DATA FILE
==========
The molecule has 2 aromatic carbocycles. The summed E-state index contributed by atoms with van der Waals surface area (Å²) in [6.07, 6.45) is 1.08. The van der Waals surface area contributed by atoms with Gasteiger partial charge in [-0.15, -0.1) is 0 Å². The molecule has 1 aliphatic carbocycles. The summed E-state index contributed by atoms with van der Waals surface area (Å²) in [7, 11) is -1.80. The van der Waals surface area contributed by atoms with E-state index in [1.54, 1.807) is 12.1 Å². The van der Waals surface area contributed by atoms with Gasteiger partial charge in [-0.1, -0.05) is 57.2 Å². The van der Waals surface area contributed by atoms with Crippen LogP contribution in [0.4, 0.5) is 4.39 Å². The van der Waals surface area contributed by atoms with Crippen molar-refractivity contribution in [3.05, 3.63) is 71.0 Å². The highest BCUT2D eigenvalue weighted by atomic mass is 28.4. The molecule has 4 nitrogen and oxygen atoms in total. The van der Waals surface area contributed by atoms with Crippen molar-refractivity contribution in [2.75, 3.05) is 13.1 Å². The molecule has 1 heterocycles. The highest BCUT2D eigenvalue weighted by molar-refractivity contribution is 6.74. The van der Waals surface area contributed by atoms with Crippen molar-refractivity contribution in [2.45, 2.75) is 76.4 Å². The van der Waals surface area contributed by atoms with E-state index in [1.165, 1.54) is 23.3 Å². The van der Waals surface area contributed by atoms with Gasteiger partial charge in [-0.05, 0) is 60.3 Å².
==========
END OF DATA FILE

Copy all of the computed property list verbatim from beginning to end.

The molecule has 2 aromatic carbocycles. The summed E-state index contributed by atoms with van der Waals surface area (Å²) in [6.07, 6.45) is 1.08. The van der Waals surface area contributed by atoms with Gasteiger partial charge in [-0.15, -0.1) is 0 Å². The molecule has 1 aliphatic carbocycles. The summed E-state index contributed by atoms with van der Waals surface area (Å²) in [7, 11) is -1.80. The van der Waals surface area contributed by atoms with E-state index in [1.54, 1.807) is 12.1 Å². The van der Waals surface area contributed by atoms with Gasteiger partial charge in [-0.1, -0.05) is 57.2 Å². The van der Waals surface area contributed by atoms with Crippen LogP contribution in [0.4, 0.5) is 4.39 Å². The van der Waals surface area contributed by atoms with Crippen molar-refractivity contribution in [3.05, 3.63) is 71.0 Å². The highest BCUT2D eigenvalue weighted by atomic mass is 28.4. The molecule has 4 nitrogen and oxygen atoms in total. The van der Waals surface area contributed by atoms with Crippen molar-refractivity contribution in [2.75, 3.05) is 13.1 Å². The molecule has 1 heterocycles. The highest BCUT2D eigenvalue weighted by molar-refractivity contribution is 6.74. The van der Waals surface area contributed by atoms with Crippen molar-refractivity contribution in [2.45, 2.75) is 76.4 Å². The van der Waals surface area contributed by atoms with E-state index in [1.165, 1.54) is 23.3 Å². The van der Waals surface area contributed by atoms with Gasteiger partial charge in [-0.05, 0) is 60.3 Å².